Super Member
Joined: 22-Feb-2007
Posts: 1225
From: Unknown

@cdimauro

Quote:
Quote:
games required more RAM much later.


Unfortunately there's no easy way to find such information, but it would have been interesting to know it.

I don't think that many games required more actually... Most definitely were coded for "least unexpanded" systems, some could utilize extra ram, either for faster loading or actual game improvements (better graphics & sound). Hired Guns, Monkey Island 2 & The Settlers are first examples I can think of.

And of those that required more, sometimes required more than 512+512 (or even faster CPU), so the expansion wouldn't really help.

However, I have no "evidence" to back this up. I wonder if it would be possible to browse some of the Amiga games database pages by memory requirements?

Also, when AGA systems were released, more and more games started utilizing the extra hardware. If not AGA itself, at least use the expanded memory, when available.

Anyway, here's a challenge: Name ten ECS games that were released before AGA systems, that actually require more than 512k of ram. Probably that many might exist, but I can't think of many...

-EDIT-

here is a list of non-AGA Amiga games that can use extra ram, and apparently A-Train is the only one that requires 1MB... Probably there are others though.

-EDIT-

Liberation: Captive II requires 1.3MB of free memory, and I've actually ran it on my A2000.
Codename Hell Squad requires 3MB
Wasted Dreams requires 2MB CHIP (but not AGA) and 1MB of other memory.
Gloom 3 (requires 2MB ram and also 68020)
Final Odyssey (requires 2MB, of which 1MB has to be chip, and the game was only released on CD)
Uropa2 (2MB, was only released on CD)

So now the list has 7 entries.

A few things to note: With the exception of A-Train (1992), all of these are rather... New... Liberation is 1994, Wasted Dreams is 1999 and Codename Hell Squad is 2000. Also, some also require more CPU, more RAM than 512k expansion provides, or comes on CD. So mostly this seems to have been "Post-AGA"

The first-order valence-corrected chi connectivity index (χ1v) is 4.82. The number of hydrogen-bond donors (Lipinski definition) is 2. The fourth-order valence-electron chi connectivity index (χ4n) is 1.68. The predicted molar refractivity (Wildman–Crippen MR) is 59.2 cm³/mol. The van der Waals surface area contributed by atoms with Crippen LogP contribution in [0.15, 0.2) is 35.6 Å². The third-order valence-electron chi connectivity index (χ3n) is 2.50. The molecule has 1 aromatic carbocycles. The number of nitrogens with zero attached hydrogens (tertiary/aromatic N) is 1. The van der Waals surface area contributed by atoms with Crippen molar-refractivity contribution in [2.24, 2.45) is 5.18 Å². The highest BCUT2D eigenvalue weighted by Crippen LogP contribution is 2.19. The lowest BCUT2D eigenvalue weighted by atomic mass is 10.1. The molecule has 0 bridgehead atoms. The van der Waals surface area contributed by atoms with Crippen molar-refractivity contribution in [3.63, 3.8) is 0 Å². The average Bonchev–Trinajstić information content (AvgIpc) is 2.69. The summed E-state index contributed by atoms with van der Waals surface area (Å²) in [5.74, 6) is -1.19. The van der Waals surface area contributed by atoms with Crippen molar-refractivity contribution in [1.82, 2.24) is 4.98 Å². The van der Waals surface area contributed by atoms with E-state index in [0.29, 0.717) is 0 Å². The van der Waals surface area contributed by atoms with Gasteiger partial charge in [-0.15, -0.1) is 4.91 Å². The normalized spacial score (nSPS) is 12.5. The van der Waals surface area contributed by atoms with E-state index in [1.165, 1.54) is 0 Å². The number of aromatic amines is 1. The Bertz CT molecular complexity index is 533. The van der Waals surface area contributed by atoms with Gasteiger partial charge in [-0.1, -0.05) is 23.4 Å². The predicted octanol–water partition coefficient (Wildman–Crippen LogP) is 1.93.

Games that probably need more:
Citadel
Nemac IV
Other Vulcan games

Last edited by Jupp3 on 21-Jun-2015 at 12:19 AM.
Last edited by Jupp3 on 21-Jun-2015 at 12:09 AM.
Last edited by Jupp3 on 21-Jun-2015 at 12:00 AM.
Last edited by Jupp3 on 20-Jun-2015 at 11:56 PM.

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cdimauro 
Re: How to make Amiga OS a leading operating system?
Posted on 21-Jun-2015 7:23:13
#817 ]
Elite Member
Joined: 29-Oct-2012
Posts: 3751
From: Germany

@pavlor

Quote:

pavlor wrote:
@cdimauro

Quote:
Unfortunately there's no easy way to find such information, but it would have been interesting to know it.


Game requirements - found in every game review.

Not an easy task to take every game review and check for the memory requirement.

However I found something interesting, but I'll talk my reply to Jupp3, which has explicitly written a comment about it.
Quote:
Quote:
It doesn't seem, looking at the timings of the instructions. Anyway, do you have some data about both? Something like SPECInt.


Dhrystone?

You know how much I "love" such kind of benchmarks. That's why I proposed SPECInt because it uses many real-world applications/code.
Quote:
386SX 25 MHz scores 3.5 DMIPS (Dhrystone 2.1) - note, this is in optimal case, low end models would have probably much lower result.
68EC020 14 MHz scores 1.6 DMIPS without Fast RAM and 2.5 DMIPS with Fast RAM (Dhrystone 2.1).

Anyway, talking only of Dhrystones, the scenario is interesting for the 68020: it's more efficient compared to the 386SX, clock-for-clock. A 14Mhz 386SX gives around 1.96 DMIPS.

However, with real-world machines, an plain vanilla Amiga 1200 has no fast RAM, so the score is 1.6 MIPS. Whereas a 33Mhz 386SX should have something like 4.62: 2.88 times faster.